Open house highlights acting skills, invites aspiring thespians


Denis Perez / The Advocate

Drama professor Linda Jackson-Whitmore prepares to bow down with her class after performing various scenes and skits in one part of the drama department’s open house for high school students on May 5 in the Knox Center.

By Xavier Johnson, Assistant Sports Editor

An open house for interested Middle College High School and Contra Costa College students was held in the Knox Center on May 5 as a part of the drama department’s preparation for the 2016-17 academic year.

Classes from the drama department presented a short show for about 20 students in attendance featuring examples of what they have been learning in their classes throughout the spring semester, drama professor Linda Jackson-Whitmore said.

Adjunct drama professor Kathy McCarty said, “I hope the open house showed that the drama department is an open, inviting and fun environment that’s on the upswing.”

During the show, drama department Chairperson Carlos-Manuel Chavarría spoke about the new additions to the growing drama department that will be enacted in the coming semesters.

A new class, Theater History, taught by director and adjunct professor Angelina LaBarre, will be added for fall 2016.

Chavarría said a drama transfer degree is in the works as well.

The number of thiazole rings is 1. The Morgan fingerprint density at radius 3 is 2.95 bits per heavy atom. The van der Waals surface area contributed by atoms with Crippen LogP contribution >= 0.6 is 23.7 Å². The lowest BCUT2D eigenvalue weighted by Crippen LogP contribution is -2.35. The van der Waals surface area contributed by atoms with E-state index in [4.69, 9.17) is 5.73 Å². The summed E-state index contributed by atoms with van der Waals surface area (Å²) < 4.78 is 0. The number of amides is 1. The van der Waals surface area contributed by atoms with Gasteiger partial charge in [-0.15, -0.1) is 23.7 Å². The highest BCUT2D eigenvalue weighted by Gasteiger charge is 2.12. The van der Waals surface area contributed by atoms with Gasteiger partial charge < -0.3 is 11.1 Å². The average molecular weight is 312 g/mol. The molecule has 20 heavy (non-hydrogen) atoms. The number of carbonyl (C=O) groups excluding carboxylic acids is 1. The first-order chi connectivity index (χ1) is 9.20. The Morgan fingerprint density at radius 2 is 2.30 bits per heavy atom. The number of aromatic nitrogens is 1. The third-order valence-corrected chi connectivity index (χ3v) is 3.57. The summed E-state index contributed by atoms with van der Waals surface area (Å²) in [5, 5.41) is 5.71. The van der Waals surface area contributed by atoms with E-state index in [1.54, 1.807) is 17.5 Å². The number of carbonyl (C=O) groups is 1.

Jackson-Whitmore said, “The program is definitely growing a lot. This isn’t just a place where students come in and take one class anymore. This is becoming a full course students can take and then transfer to a four-year.”

Alongside the new additions to the course, a drama club will also be started, Chavarría said.

MCHS student Luis Gonzalez said, “I’m glad I came. I am pretty interested in joining the Drama Club.”

The open house performance started with John Morocco introducing students from his Drama 106 Technical Theater Production/Stagecraft class.

They gave a presentation going through elements of technical theater production like lights and sound, explanations of stage positions and theater terminology.

The presentation was a cumulative look of what they learned during the semester.

Jackson-Whitmore had students from her Drama 122 Acting 1 class. Most were MCHS students taking their first drama class, she said.

The class performed acting exercises they learned in class.

The exercises covered stage combat, stage picture practice, prop use exercise and a monologue performance.

The exercises were good basic exercises that newer actors learn, Jackson-Whitmore said.

MCHS student Miguel Serrato said, “Acting 1 was cool. I didn’t really know what they did in these drama classes before. That monologue was tremendous.”

Actors from the production of “The Laramie Project” performed a short scene from the play.

Acting 2 students Oz Herrera-Sobol and Derian Espinoza performed the scene to show students what kind of productions they can get involved in, LaBarre said.

The Drama 123 Acting 2 class took the stage and performed improvisational comedy scenes.

Improvisational comedy is a more advanced exercise the Acting 2 students do.

Melissa Hadiyanto, Tayler Meulpolder, Jay Lamar, Herrera-Sobol, Espinoza and Ivan Cazlada all took the stage. They did two improvisational comedy games — one called “Freeze” and the other “Mormon Tabernacle.”

Meulpolder, Herrera-Sobol and Espinoza all said they are interested in joining the Drama Club and continuing being part of the drama department.

McCarty said, “Students saw there is a diverse group of people in the theater department. It’s an open environment where all students can grow.”